A reflection for November 5th from our Team Rector, Peter Reiss

This uniquely British “celebration” – an event somewhat mired in myth and even more in spin! We remember the name Guy Fawkes, one of the conspirators, almost making him the hero of the piece, though it is the Guy which is burned with great celebration.

The plot was discovered and the conspirators arrested and most put to death in very gruesome ways, and quickly stories began to circulate. Part of the issue was the split between Protestant England and Roman Catholic Spain, and this was a time of growing nationalism, and religion may have been as much an excuse as a reason. It was a turbulent time.

Today we watch with great alarm at the radicalisation and polarisation in politics. If November 5th is a date for us to remember, then Jan 6th is a rather similar date for the Americans. Nearly 2 years ago there was an attempt to overthrow the democratic processes; there are stories and myths, there is polarisation so some of those who invaded the Capitol are seen as heroes to many. The USA has not recovered from that day- it could happen again and worse

In our own country there is a shift to a more exclusive nationalism, a nationalism which wants to be defined more against our neighbours than alongside them. It is not agitators from outside who are dismantling the norms but those already within government. We may have the Nolan Principles in theory, but they are ignored in practice. Alongside this the calls by various voices to have various people dismissed, sacked or marginalised are getting shriller. It is getting to the point where disagreement requires antagonism, and we have made this normal.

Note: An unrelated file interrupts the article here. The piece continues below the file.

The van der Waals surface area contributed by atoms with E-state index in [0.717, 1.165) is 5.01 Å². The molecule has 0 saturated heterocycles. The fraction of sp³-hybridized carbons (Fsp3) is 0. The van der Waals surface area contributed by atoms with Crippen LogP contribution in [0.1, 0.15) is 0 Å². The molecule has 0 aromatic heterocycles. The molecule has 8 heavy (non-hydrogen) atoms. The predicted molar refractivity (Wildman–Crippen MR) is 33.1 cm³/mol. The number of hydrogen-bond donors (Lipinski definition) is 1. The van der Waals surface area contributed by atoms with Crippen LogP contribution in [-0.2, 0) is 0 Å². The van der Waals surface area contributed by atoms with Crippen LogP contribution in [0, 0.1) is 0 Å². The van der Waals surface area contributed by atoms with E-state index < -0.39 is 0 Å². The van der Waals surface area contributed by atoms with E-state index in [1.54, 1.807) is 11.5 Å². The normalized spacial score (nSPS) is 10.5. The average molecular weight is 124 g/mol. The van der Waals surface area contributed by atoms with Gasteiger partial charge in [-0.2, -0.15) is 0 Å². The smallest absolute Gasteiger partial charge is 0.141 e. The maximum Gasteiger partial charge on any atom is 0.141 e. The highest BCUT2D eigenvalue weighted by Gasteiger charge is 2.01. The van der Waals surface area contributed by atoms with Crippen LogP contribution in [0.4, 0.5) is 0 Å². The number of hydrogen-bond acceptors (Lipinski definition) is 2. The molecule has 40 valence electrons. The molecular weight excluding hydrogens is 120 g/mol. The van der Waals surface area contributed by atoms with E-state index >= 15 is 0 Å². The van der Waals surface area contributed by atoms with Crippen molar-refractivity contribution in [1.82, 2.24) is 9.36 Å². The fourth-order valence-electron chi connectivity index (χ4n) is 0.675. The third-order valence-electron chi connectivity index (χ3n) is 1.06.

In November 1605 there was also division and disagreement within the Church, not just between Catholic and Protestant, but within each party as well. 417 years later there is division in our denominations and anger and unease with the authorities. In 1611 King James published an “Authorised” Version of the Bible in English – and he, as King, had had quite some say in the language it would and would not use (Henry VIII had similarly controlled the translation of the Bible in the 1530s). Today too there is a desire rom some for an “Authorised” version, but huge disagreement about what it would say, and our new King, Charles, is in no position to lead and develop a new Authorised Version which would command respect. Our Church and many churches are split or at risk of splitting.

For all these reasons, this weekend around Nov 5th, like next weekend around Remembrance, should be a time of prayer, reflection and fresh learning. Both weekends remind us of the destruction and chaos humans can cause and the impact. We pray for our nation and our world; May God’s rule be evident over the decisions made by world leaders.